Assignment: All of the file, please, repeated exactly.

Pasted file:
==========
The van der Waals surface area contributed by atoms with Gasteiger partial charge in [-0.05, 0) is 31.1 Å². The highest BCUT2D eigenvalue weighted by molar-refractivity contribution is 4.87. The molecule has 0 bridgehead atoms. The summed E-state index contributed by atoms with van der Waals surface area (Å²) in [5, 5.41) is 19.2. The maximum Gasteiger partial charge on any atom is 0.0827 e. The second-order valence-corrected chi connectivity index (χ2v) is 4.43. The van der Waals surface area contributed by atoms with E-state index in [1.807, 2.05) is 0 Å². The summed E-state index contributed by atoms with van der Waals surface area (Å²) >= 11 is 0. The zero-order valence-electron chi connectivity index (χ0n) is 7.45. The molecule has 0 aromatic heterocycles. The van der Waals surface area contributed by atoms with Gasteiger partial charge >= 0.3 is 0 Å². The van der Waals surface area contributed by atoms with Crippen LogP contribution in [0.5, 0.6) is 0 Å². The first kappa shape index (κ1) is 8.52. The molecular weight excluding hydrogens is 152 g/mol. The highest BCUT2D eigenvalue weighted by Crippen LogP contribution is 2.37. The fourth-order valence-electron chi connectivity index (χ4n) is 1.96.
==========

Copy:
The van der Waals surface area contributed by atoms with Gasteiger partial charge in [-0.05, 0) is 31.1 Å². The highest BCUT2D eigenvalue weighted by molar-refractivity contribution is 4.87. The molecule has 0 bridgehead atoms. The summed E-state index contributed by atoms with van der Waals surface area (Å²) in [5, 5.41) is 19.2. The maximum Gasteiger partial charge on any atom is 0.0827 e. The second-order valence-corrected chi connectivity index (χ2v) is 4.43. The van der Waals surface area contributed by atoms with E-state index in [1.807, 2.05) is 0 Å². The summed E-state index contributed by atoms with van der Waals surface area (Å²) >= 11 is 0. The zero-order valence-electron chi connectivity index (χ0n) is 7.45. The molecule has 0 aromatic heterocycles. The van der Waals surface area contributed by atoms with Gasteiger partial charge >= 0.3 is 0 Å². The van der Waals surface area contributed by atoms with Crippen LogP contribution in [0.5, 0.6) is 0 Å². The first kappa shape index (κ1) is 8.52. The molecular weight excluding hydrogens is 152 g/mol. The highest BCUT2D eigenvalue weighted by Crippen LogP contribution is 2.37. The fourth-order valence-electron chi connectivity index (χ4n) is 1.96.